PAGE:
Thomas Jonathon "Stonewall" Jackson

For some time now i have had an interest TJ "Stonewall" Jackson. His character, his success, and his faith have all intrigued me. My interest started back in grade school when i first learned about the American Civil War and the Battle of Bull Run specifically. Over time i grew to learn more about the man, and the soldier, and the legend.

When i was still commuting 2 1/2 hours a day i checked the book "Stonewall in the Valley: Thomas J. Stonewall Jackson's Shenandoah Valley Campaign, Spring 1862", on tape. What a fascinating achievement. During that campaign Jackson pushed his men to their limits. He has been quoted as saying;
"I yield to no man in sympathy for the gallant men under my command; but I am obliged to sweat them tonight, so that I may save their blood tomorrow."
They became known as Jackson's "Foot Cavalry". Jackson was masked his intentions so well that he often did not reveal his full intention to his subordinate commanders. This often caused friction between them, but when victory was achieved it all was forgotten. There are two quotes that i think sum up my impression of the man as a military leader:
"Always mystify, mislead, and surprise the enemy; and when you strike and overcome him, never let up pursuit."

"To move swiftly, strike vigorously, and secure the fruits of victory is the secret of a successful war"
But for me the quote that endears me to this man more than any other has to do with his trust in God and that "all things work together for good" (Romans 8:28) is:
"My religious belief teaches me to feel as safe in battle as in bed. God has fixed the time for my death. I do not concern myself about that, but to be always ready, no matter when it may overtake me."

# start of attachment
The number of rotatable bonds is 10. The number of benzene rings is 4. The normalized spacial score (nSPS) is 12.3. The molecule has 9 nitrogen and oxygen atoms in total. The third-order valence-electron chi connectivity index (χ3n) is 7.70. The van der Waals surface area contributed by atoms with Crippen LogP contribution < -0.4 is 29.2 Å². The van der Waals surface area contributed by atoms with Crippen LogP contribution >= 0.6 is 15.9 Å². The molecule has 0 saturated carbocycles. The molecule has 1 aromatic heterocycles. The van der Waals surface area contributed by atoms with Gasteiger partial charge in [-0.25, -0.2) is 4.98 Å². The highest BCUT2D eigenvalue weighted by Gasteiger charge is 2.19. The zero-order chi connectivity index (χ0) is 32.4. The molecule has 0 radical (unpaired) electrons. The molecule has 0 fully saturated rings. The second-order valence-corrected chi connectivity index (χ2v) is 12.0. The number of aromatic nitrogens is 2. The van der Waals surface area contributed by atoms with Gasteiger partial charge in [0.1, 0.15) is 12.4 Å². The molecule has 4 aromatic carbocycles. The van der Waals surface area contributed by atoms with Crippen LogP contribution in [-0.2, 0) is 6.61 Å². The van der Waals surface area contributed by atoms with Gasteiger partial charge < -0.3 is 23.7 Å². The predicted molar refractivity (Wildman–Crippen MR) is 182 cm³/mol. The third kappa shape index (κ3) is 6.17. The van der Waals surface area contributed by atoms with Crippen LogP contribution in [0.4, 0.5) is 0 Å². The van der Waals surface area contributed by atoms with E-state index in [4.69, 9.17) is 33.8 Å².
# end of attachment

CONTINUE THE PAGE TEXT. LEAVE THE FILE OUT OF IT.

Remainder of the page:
That is the same sentiment the samurai hold. To not fear death and to serve their lord. Only then can one be completely free to serve.

For my last birthday i requested the book, "Stonewall Jackson: The Man, The Soldier, The Legend" from my beloved and i've only recently started reading it. It was recommended to me by a good friend who earned his Master's degree on Civil War studies, and written by Professor James I. Robertson Jr. This book has been hard for me to put down. I often have to switch hands as the 900+ page book is a heft to hold for any length of time, but well worth the read. I cannot recommend this book enough to anyone who wants to know more about Gen. Jackson. This book is a true biography in that it is a work on the man himself and not just his military exploits or idiosyncrasies. (I did learn that the sucking on lemons thing is a myth and not a proven trait. Gen. Jackson was very fond of citrus fruits in all flavors, but he never took to sucking on lemons in particular.)

So far i have only gotten to the end of the chapter concerning Lieutenant Jackson's time in Mexico. It was their he learned that he had the fortitude to stand and command with a clear mind in the din of battle. At one point he was commanding his two cannons practically single-handedly, while under intense return fire. It was said that at one point a cannonball actually passed between his legs. How much is true, and how much is hype is a matter of time and unverifiable by me, but what is true is that his recognition for actions under fire where known Army wide at the time.

Just as with any man, TJ Jackson was not a perfect man. I have not read as to why he chose to fight for the South yet but while i admire men like Jackson, Lee, and Longstreet, i have no doubt in my mind that the end result of the American Civil War was just as it should have been. I am enjoying reading about such details that he was friends with few, often mirthless, and strict in the execution of his duties. There is still much to respect about this man and i am thoroughly enjoying reading this book. This is a work, along with "Stonewall Jackson's Book of Maxims" (by the same author) is one that i am confident that i will read a few times over.

On a personal note, and having an "Aspie" of my own, i think it may be possible that Thomas Jonathon Jackson may have had Aspergers. He has very similar mannerisms. How he approached his tasks, how he could have a single minded focus, how he did not always grasp humor, and how he was incredibly loyal to those whom he did call friend. I will never know for sure, but i am confident of one thing... i will be singing praises to the "All Providential Savior" with him.

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